During our visit to Amsterdam last November, we took two trips outside the city. The first was to Haarlem, just 15 minutes away by train. As we left the station and walked towards the main square, we were already noticing lots of interesting historic and decorative buildings.
The square, Grote Markt, is the heart of the city where we admired St Bavokerk, the 14th century Town Hall, and a statue to Laurens Coster who is believed by Haarlemmers to have a claim, along with Gutenberg, to be the inventor of moveable type.
There is a small Tourist Information Office in the Town Hall, so we headed there to pick up a walking map of the old town which we followed for the rest of the day. At first we passed mostly shops, some of which retained traditional signs such as this chemist (1849) and baker (1900).
Then we turned into residential areas, a higgledy-piggledy mix of narrow streets, small squares, churches and alms-houses.
Our steps then led us to 62 Groot Heiligland, formerly a poorhouse where the artist Frans Hals (1582-1666) spent his final years, and now a museum dedicated to him. We saw two interesting exhibitions, The Art of Laughter and A Global Table – both very good, but long over now so no point in me recommending them! Do you recognise Frans Hals’s friend in the bottom picture?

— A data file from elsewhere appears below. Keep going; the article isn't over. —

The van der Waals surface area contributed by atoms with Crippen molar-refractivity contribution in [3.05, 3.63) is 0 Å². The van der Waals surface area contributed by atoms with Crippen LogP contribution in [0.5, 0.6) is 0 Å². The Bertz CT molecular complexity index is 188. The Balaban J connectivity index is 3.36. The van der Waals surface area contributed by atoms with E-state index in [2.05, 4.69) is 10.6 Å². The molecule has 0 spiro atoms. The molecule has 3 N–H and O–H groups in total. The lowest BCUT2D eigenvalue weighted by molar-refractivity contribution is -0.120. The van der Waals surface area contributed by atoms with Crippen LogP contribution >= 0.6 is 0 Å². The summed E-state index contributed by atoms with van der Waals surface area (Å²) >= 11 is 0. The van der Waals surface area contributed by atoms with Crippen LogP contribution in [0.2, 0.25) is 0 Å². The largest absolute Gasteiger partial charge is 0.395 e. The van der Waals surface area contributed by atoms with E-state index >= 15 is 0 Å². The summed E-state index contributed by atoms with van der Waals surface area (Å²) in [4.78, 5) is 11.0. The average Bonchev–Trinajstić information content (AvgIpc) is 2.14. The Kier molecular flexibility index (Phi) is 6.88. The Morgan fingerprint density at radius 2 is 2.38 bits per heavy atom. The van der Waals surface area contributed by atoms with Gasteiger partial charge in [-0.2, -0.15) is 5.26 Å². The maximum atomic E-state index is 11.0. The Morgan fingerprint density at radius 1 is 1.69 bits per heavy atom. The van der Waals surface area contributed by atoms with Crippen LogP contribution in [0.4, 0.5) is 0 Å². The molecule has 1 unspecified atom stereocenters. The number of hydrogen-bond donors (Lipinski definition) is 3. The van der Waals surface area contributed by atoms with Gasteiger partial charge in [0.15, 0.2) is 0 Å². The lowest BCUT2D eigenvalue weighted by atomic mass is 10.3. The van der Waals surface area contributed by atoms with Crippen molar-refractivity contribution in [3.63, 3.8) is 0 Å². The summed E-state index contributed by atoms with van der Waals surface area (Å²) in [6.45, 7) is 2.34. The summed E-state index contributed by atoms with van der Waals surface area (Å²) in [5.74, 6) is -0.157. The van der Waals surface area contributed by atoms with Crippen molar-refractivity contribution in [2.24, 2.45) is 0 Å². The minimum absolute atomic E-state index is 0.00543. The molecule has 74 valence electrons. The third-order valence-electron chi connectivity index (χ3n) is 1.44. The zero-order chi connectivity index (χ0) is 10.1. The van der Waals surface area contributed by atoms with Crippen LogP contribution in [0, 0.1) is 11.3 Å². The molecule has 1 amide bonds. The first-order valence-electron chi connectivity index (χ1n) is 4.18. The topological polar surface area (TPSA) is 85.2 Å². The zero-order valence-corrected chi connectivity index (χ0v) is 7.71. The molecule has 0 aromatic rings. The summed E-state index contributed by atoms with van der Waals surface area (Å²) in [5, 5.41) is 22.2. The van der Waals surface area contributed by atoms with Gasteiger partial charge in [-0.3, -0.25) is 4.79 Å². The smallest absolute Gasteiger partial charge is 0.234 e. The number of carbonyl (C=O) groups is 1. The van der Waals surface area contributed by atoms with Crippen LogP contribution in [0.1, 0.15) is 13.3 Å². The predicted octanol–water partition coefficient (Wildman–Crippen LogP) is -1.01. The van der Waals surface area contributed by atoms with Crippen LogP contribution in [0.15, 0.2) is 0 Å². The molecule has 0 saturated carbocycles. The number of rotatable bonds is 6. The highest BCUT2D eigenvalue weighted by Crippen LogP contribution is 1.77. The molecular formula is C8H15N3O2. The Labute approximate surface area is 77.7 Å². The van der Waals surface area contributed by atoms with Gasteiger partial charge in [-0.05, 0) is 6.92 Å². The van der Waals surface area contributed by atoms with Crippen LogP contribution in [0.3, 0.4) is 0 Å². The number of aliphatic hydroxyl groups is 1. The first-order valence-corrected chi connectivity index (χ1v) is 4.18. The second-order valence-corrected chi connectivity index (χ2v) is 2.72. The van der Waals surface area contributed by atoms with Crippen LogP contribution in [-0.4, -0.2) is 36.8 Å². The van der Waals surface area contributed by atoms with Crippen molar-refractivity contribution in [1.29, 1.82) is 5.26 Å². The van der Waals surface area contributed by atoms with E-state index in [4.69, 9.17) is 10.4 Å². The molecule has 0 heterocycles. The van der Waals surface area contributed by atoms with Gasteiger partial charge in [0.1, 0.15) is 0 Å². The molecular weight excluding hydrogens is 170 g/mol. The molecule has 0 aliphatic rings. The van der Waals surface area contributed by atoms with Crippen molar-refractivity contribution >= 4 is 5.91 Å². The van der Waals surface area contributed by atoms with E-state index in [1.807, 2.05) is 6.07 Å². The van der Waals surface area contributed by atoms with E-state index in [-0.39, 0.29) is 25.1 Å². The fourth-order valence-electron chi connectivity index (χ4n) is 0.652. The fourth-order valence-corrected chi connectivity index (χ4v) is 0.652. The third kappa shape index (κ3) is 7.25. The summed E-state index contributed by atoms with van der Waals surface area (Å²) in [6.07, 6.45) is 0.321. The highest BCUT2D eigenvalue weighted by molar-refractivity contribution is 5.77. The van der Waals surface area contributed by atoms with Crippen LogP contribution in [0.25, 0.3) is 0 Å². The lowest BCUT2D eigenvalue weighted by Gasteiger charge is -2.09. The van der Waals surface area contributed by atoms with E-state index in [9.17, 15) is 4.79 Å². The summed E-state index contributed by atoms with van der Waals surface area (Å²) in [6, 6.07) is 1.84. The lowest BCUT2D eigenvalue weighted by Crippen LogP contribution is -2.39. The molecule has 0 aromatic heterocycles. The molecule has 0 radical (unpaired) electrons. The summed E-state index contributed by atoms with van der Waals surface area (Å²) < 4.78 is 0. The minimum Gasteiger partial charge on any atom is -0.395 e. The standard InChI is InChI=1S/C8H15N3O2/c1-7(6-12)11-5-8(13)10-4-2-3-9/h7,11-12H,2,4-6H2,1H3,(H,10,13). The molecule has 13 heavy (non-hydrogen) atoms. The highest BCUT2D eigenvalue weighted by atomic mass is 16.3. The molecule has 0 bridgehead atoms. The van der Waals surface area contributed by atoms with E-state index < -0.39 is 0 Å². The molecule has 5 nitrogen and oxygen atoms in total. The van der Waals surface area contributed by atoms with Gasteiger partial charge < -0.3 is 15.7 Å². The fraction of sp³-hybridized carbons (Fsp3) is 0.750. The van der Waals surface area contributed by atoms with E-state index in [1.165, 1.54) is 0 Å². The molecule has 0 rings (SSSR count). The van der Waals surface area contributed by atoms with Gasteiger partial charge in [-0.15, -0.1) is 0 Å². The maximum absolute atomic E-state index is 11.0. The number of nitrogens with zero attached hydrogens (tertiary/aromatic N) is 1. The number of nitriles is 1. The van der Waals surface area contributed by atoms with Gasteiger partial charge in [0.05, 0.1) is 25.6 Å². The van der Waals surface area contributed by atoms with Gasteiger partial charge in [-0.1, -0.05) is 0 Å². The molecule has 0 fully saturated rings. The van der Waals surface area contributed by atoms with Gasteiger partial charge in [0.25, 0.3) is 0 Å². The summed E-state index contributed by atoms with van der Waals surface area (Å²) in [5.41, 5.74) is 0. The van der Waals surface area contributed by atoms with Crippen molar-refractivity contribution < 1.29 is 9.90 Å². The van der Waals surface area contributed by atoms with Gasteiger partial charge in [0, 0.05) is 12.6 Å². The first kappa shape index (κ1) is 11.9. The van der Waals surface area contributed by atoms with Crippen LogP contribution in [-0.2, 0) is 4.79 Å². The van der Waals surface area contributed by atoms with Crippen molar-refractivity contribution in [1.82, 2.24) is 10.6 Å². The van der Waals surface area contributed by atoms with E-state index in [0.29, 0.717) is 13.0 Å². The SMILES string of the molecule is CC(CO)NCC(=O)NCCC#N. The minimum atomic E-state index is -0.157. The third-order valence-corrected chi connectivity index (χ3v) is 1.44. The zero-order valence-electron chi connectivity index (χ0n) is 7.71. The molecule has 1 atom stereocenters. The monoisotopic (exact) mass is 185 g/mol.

It seems our walk took us down to the canal after the museum. I really should write these trips up nearer the time – even with my map, I’m struggling to remember what all the buildings are, so much of the gallery below is not captioned.
A last hurrah for some more decorative features:
Then, in the faded light of late afternoon, we arrived back at Grote Markt from where we headed for the train.
With a few minutes to wait, we admired the art deco station, a national monument.
My Fitbit recorded 20,355 steps on this day, the second highest for our week in Amsterdam. The highest (almost 26,000) was the other day trip we did, to Utrecht. A post on that is coming soon – if I can remember it! In the meantime, this post is linked to Jo’s Monday Walk – today she’s in the beautiful North Yorkshire town of Knaresborough.